Last year, while I was in Texas, I got a chance to observe with Jimi Lowrey, Alvin Huey and Jimi’s huge 48″ dob up at Limpia Crossing, near the ranch where TSP is held. While we were talking over dinner before heading up to Jimi’s observatory, Jimi and Alvin told me about a discovery that Jimi had recently made while looking at the Sloan Digital Sky Survey images; Alvin had also been there at the time Jimi found it on the Sloan image. It was a small round green object in Draco and, due to its colour, Jimi nicknamed it the Sweet Pea. The Sweet Pea’s status isn’t certain at the moment although it’s believed to be a planetary nebula. The strange thing about the Sweet Pea is that it is in the galactic halo and not the disk, meaning that it could be an object captured when the Milky Way galaxy consumed a neighbour that came too close. Most stars – and planetary nebulae – are in the disk of the galaxy.
Later that night, May 11 2010, when we were observing, Jimi asked me if I wanted to see the Sweet Pea and, naturally, I said ‘yes’.
Sweet Pea, planetary nebula(?) in Draco, 18 41 41.9 +65 11 58 – The Sweet Pea was round and fairly faint. I didn’t sketch it, although I wished I had now! I initially saw it without a filter and it was tough, seen as a round brightening against the sky. It was definitely fuzzy, not stellar and a UHC filter helped a bit. 48″ Dob @ 488x. Jimi and Alvin had already seen the Sweet Pea before, so that apparently made me the third person ever to visually see it. That’s pretty amazing and what hard-core deep sky observing is about.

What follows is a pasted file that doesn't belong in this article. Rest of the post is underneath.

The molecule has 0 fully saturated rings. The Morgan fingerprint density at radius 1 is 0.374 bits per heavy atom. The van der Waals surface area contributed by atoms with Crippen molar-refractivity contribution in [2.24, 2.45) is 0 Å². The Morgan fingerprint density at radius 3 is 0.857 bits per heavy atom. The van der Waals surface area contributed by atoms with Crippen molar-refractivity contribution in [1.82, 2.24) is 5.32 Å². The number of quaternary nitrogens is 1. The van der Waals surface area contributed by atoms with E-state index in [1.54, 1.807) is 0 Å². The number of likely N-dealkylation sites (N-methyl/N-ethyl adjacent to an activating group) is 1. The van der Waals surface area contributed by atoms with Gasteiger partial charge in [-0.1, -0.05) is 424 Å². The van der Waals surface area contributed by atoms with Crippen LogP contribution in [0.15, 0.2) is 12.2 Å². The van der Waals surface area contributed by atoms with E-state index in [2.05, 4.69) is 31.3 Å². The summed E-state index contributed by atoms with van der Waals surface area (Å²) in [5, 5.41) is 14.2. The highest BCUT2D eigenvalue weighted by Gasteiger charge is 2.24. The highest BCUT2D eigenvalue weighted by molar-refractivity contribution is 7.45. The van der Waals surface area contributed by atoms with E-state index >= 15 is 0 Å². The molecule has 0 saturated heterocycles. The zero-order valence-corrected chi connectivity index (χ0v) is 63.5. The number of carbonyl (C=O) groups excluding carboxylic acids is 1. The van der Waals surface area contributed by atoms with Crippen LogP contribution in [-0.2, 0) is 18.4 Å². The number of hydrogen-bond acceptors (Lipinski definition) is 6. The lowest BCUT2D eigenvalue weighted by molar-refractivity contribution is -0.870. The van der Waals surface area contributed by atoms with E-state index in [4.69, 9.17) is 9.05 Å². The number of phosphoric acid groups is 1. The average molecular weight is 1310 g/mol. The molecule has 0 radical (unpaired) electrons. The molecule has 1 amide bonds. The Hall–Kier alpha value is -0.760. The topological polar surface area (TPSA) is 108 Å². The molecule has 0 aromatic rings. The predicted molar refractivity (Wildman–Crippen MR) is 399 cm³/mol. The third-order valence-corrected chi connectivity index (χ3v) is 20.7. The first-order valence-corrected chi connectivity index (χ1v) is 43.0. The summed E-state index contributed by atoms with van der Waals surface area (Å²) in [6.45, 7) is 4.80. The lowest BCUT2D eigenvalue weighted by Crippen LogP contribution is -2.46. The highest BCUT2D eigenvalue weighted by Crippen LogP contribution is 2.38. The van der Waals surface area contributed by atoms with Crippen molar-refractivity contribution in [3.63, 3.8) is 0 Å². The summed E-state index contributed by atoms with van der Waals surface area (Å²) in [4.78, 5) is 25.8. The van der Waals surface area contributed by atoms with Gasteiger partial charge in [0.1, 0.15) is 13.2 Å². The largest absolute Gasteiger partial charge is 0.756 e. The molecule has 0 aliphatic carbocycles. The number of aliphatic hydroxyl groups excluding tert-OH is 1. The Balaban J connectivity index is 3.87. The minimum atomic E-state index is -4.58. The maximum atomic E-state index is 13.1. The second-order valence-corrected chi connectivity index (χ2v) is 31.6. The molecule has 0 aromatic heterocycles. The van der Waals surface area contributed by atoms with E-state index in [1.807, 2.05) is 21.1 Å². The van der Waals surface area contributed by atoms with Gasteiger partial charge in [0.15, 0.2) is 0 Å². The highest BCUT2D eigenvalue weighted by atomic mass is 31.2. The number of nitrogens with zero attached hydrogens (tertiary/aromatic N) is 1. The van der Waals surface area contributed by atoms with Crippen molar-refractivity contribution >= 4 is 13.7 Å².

So, why didn’t I mention the Sweet Pea when I wrote about the TSP way back last May? Well, Alvin and myself were sworn to secrecy as, understandably, Jimi did not want anyone else to nip in and steal the discovery for themselves, until the astronomers up at McDonald Observatory had studied it and confirmed it. It has now been confirmed, using the Hobby Eberly Telescope at McDonald Observatory, is now in the public domain and Jimi was awarded the Lone Stargazer Award for the discovery at this year’s Texas Star Party.
I understand that the Sweet Pea was a major target for Larry’s 36″ and others at TSP this year, although I don’t know if anyone saw it or not. It was tough with a 48″ under dark and transparent Texas skies, it will probably be impossible with an 18″ or 20″ from the UK.
Jimi and professional astronomer Steve Odewahn from the HET feature in a program on Marfa Public Radio, talking about the Sweet Pea. Click here to listen. Go to Jimi’s Page on Dark Skies Apparel for more about the Sweet Pea and some of Jimi’s other observations.
I am hoping to catch up with Jimi and Alvin, as well as my other friends, at TSP 2012…